With Happy Ever After (1974) I continue to delve into the mammoth Indicator boxed set Magic, Myth & Mutilation: The Micro-Budget Cinema Of Michael J. Murphy. Taking in all of the content of this landmark collection is a serious undertaking which prompted me to select Avalon (1989) as the first Michael J. Murphy film to watch operating under the assumption that my knowledge of Arthurian legends would make the film more accessible. However, beginning with mid-career Murphy is misleading. Avalon gives the impression that Murphy was just a more artful David A. Prior rather than the complex auteur that he very clearly was.
Happy Ever After is difficult to talk about as it is incomplete. The heroic restoration undertaken by Indicator supplements the surviving 16mm film with Murphy’s camcorder footage but large sections of Happy Ever After are still missing. Enough of Happy Ever After remains to give an impression of Murphy’s methods and philosophical concerns even though it is impossible to determine how successful the film is at bringing the two together coherently.
It was surprising to discover that Happy Ever After is a film akin to the works of Jean Rollin, Jacques Rivette and Walerian Borowczyk. The central conflict between public and private performance that leads to an identity crisis in Happy Ever After is markedly similar to Rivette’s more mature films of the seventies while Murphy’s visual style, born out of low budget ingenuity, possesses the same poetry as Rollin’s best works. The result is a disarmingly whimsical work about finding one’s identity in its reflection in others.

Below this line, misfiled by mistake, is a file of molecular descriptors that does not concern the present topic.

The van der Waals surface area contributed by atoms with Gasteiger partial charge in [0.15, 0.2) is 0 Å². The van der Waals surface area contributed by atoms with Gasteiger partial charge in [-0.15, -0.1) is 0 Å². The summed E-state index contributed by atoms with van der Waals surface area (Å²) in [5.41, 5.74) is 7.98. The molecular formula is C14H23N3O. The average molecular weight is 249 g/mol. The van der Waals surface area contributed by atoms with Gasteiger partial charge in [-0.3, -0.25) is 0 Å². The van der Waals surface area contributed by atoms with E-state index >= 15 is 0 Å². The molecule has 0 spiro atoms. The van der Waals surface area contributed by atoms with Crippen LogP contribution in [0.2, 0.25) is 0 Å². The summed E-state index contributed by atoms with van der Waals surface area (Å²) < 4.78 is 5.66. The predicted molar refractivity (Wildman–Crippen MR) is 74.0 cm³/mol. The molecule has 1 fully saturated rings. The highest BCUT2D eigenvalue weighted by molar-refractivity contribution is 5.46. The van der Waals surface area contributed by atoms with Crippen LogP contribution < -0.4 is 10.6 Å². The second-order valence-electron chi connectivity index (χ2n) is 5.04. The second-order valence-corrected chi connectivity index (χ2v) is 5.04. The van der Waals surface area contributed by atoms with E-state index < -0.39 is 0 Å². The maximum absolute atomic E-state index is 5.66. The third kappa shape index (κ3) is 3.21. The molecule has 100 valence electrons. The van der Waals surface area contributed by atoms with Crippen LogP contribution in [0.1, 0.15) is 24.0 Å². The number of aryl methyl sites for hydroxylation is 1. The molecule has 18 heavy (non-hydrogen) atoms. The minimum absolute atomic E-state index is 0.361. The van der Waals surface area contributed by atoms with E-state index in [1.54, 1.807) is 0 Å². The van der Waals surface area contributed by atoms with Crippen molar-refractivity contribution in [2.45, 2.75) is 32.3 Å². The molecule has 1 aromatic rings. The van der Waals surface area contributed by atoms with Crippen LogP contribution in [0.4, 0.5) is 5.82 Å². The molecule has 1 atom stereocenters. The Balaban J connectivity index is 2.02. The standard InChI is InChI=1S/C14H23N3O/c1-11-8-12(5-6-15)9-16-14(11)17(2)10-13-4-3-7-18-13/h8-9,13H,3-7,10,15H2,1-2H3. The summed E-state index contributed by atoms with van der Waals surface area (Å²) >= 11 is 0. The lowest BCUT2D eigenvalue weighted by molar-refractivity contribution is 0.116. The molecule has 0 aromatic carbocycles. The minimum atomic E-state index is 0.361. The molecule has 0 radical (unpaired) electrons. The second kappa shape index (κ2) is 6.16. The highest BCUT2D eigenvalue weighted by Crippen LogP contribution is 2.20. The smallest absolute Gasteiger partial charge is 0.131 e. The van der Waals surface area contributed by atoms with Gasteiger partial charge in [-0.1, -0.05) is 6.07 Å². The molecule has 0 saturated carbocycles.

Happy Ever After is about an actress (Helena Zeffert) shooting a romantic drama in Greece. When the film wraps, she descends into a fairytale hallucination inspired by Beauty & The Beast wherein she comes to rectify her character in the film with her public and private personas. The scenes with the masked “beast” character draw on the avant garde framing techniques of Cocteau as well as the Gothic iconography of a Brothers Grimm fairytale resulting in a Rollin-esque tapestry of images.
As disjointed as the surviving version of Happy Ever After is, it remains entirely affecting and visually breathtaking. Helena Zeffert’s performance is both vulnerable and resilient; evoking the types of characters that Geraldine Chaplin played for Rivette. If ever there was a case for arguing that Michael J. Murphy is a serious artist and overlooked independent auteur then Happy Ever After is it.